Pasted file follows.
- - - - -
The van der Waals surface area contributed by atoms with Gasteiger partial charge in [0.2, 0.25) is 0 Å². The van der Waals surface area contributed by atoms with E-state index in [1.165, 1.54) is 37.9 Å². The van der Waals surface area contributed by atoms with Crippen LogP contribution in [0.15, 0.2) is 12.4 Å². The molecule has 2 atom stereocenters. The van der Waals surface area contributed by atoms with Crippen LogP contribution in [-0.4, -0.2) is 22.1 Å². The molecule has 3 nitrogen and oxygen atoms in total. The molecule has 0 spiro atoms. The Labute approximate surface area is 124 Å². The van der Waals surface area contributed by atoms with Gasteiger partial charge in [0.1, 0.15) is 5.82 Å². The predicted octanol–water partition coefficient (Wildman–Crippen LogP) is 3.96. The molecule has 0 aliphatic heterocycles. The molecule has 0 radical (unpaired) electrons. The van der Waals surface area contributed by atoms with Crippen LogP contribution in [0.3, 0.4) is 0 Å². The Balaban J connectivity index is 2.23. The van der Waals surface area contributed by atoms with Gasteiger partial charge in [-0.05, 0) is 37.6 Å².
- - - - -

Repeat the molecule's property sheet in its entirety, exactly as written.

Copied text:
The van der Waals surface area contributed by atoms with Gasteiger partial charge in [0.2, 0.25) is 0 Å². The van der Waals surface area contributed by atoms with E-state index in [1.165, 1.54) is 37.9 Å². The van der Waals surface area contributed by atoms with Crippen LogP contribution in [0.15, 0.2) is 12.4 Å². The molecule has 2 atom stereocenters. The van der Waals surface area contributed by atoms with Crippen LogP contribution in [-0.4, -0.2) is 22.1 Å². The molecule has 3 nitrogen and oxygen atoms in total. The molecule has 0 spiro atoms. The Labute approximate surface area is 124 Å². The van der Waals surface area contributed by atoms with Gasteiger partial charge in [0.1, 0.15) is 5.82 Å². The predicted octanol–water partition coefficient (Wildman–Crippen LogP) is 3.96. The molecule has 0 aliphatic heterocycles. The molecule has 0 radical (unpaired) electrons. The van der Waals surface area contributed by atoms with Crippen LogP contribution in [0.3, 0.4) is 0 Å². The Balaban J connectivity index is 2.23. The van der Waals surface area contributed by atoms with Gasteiger partial charge in [-0.05, 0) is 37.6 Å².